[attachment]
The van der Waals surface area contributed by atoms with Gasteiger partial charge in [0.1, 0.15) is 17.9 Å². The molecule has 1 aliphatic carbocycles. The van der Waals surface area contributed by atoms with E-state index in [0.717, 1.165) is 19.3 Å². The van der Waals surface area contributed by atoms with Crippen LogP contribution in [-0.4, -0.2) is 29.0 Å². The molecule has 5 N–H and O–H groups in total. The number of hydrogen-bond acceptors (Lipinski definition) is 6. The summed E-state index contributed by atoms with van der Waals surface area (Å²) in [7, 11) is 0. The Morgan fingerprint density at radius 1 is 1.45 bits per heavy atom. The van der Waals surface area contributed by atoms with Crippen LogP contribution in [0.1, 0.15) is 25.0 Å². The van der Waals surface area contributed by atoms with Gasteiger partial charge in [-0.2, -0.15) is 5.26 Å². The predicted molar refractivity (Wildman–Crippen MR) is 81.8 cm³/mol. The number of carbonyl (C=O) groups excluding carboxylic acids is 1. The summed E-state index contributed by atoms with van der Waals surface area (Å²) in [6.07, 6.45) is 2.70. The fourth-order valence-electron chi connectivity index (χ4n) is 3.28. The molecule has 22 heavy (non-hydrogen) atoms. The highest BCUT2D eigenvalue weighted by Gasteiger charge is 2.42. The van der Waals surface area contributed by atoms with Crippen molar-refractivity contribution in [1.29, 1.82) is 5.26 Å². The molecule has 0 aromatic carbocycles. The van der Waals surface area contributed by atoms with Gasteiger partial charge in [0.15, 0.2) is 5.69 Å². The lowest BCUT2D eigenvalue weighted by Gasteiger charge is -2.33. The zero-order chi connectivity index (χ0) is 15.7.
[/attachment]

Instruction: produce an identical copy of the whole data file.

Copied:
The van der Waals surface area contributed by atoms with Gasteiger partial charge in [0.1, 0.15) is 17.9 Å². The molecule has 1 aliphatic carbocycles. The van der Waals surface area contributed by atoms with E-state index in [0.717, 1.165) is 19.3 Å². The van der Waals surface area contributed by atoms with Crippen LogP contribution in [-0.4, -0.2) is 29.0 Å². The molecule has 5 N–H and O–H groups in total. The number of hydrogen-bond acceptors (Lipinski definition) is 6. The summed E-state index contributed by atoms with van der Waals surface area (Å²) in [7, 11) is 0. The Morgan fingerprint density at radius 1 is 1.45 bits per heavy atom. The van der Waals surface area contributed by atoms with Crippen LogP contribution in [0.1, 0.15) is 25.0 Å². The van der Waals surface area contributed by atoms with Gasteiger partial charge in [-0.2, -0.15) is 5.26 Å². The predicted molar refractivity (Wildman–Crippen MR) is 81.8 cm³/mol. The number of carbonyl (C=O) groups excluding carboxylic acids is 1. The summed E-state index contributed by atoms with van der Waals surface area (Å²) in [6.07, 6.45) is 2.70. The fourth-order valence-electron chi connectivity index (χ4n) is 3.28. The molecule has 22 heavy (non-hydrogen) atoms. The highest BCUT2D eigenvalue weighted by Gasteiger charge is 2.42. The van der Waals surface area contributed by atoms with Crippen molar-refractivity contribution in [1.29, 1.82) is 5.26 Å². The molecule has 0 aromatic carbocycles. The van der Waals surface area contributed by atoms with Gasteiger partial charge in [0.15, 0.2) is 5.69 Å². The lowest BCUT2D eigenvalue weighted by Gasteiger charge is -2.33. The zero-order chi connectivity index (χ0) is 15.7.